I’m sure it looked like I was being kidnapped.
It was the middle of the day, the kids were at school and I was leaving my house with an unfamiliar man. And he was more than just unfamiliar – there were shades of Stranger Danger. He was dressed in baggy, droopy clothes, had a neck tattoo, studded eyebrow, a scraggly billy-goat beard and what looked like claws piercing each earlobe. With his hat pulled low on his head and his shoulders hunched, we got into my van and drove off.
He may have been unrecognizable, but he was hardly unknown. Several years ago, Justin had been my foster son. He was in town visiting a new girlfriend and decided to stop by. We visited for about an hour and then left to grab a coffee at Timmies. It wasn’t until we got back that I realized someone watching us leave might have been concerned.
Back at the house, we sat around drinking our coffees, reminiscing and the subject of weight came up. Justin had been a tall, lanky teenager but last time I saw him – two years ago – he was carrying quite a few extra pounds. On this visit, Justin was back to his own slim self. He told me that some of his friends were worried about his weight-loss because they’d never seen him so thin. I asked if he had shown them old pictures and he told me he didn’t have any – a former girlfriend had thrown them away.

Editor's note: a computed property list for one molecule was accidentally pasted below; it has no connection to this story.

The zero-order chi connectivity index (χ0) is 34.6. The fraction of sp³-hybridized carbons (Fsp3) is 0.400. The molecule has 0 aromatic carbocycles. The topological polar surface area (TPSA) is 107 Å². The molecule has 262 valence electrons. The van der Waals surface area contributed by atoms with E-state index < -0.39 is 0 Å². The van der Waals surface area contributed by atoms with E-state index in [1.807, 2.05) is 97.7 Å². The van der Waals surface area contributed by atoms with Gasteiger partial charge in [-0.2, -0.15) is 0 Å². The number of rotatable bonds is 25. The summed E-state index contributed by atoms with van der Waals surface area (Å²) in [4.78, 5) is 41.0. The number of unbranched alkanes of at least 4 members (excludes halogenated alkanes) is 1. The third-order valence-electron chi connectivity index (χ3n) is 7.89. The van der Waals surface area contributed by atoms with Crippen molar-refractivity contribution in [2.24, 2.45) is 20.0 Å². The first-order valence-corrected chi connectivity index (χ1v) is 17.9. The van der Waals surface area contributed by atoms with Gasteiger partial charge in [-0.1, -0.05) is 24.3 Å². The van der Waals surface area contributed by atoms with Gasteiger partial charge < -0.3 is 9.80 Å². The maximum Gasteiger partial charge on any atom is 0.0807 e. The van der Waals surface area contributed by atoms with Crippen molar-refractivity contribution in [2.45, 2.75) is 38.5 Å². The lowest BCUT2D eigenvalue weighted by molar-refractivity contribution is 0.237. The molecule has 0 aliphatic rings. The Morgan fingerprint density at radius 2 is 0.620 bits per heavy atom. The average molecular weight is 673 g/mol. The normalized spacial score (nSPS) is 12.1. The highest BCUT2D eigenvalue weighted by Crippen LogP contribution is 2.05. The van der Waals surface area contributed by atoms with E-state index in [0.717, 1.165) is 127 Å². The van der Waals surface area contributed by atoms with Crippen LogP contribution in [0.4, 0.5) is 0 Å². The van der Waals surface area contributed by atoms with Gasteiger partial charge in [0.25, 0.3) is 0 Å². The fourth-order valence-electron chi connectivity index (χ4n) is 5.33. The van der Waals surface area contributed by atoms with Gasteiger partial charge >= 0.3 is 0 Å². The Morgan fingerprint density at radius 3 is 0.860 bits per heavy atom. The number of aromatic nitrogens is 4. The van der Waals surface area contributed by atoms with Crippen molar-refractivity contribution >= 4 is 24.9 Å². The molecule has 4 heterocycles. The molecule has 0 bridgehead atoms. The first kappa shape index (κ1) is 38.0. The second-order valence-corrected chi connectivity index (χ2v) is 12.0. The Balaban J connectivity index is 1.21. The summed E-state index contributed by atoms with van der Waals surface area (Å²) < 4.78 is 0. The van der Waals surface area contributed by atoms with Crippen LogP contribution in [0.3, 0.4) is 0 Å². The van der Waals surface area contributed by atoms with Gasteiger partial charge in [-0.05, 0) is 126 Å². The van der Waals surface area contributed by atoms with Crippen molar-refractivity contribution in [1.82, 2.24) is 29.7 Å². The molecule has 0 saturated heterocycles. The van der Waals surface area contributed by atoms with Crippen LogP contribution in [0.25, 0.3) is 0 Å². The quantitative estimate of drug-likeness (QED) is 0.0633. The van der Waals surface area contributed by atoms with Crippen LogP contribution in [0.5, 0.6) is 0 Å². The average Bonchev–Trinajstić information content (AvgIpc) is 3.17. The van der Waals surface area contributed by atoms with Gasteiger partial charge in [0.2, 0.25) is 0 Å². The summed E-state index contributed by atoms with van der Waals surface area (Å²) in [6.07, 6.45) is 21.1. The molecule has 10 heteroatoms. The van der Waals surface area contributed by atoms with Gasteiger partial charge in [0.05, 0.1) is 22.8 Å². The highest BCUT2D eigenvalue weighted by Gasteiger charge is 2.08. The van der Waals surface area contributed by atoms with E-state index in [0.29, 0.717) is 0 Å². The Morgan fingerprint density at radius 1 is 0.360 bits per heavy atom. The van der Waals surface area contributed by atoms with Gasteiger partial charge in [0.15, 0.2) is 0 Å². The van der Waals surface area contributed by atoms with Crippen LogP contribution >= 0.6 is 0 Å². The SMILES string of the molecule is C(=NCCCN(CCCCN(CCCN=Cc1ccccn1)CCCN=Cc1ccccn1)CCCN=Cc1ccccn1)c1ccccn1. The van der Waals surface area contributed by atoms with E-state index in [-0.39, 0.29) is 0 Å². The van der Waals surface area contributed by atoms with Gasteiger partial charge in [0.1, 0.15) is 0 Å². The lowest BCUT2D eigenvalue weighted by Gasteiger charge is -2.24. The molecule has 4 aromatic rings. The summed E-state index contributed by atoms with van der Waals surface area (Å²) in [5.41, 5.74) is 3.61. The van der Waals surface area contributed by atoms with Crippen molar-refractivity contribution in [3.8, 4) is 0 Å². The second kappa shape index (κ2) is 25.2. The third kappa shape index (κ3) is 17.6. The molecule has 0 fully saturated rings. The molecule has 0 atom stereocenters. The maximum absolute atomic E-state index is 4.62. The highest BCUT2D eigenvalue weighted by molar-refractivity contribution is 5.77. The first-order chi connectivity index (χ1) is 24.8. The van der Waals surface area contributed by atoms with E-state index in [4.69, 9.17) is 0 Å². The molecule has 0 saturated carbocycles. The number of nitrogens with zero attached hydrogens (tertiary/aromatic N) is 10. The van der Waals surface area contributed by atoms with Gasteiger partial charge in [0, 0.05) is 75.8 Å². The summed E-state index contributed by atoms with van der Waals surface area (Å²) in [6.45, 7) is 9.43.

I immediately got up from my chair and walked toward the staircase. Justin’s eyes followed me as I took one of the framed photos off the wall. It was a candid group shot of some of my foster kids. Of the five guys in the picture, only one was still living with me. The other four had left, at different times, for different reasons. But looking at that picture still makes me smile. I had hung that photo years ago, and it never occurred to me to take it down or replace it.
As a foster parent, I’ve consciously avoided having a vanity wall. I do have some photos hanging around: near the stairs, in the living room, magnets on the fridge. But nothing formal or contrived. I figure if you take enough photos, even someone like me can get a few good ones. And the good ones get framed.
So I handed the photo to Justin and, luckily, I was watching him as the emotions whirled across his face. Confusion, surprise, embarrassment, pleasure, ending with a nostalgic smile.
And it was the smile, the transcendental smile, that melted away the years and burned through the ink and hardware. My Justin was still there and, I hope, he remembers I’ll always be here.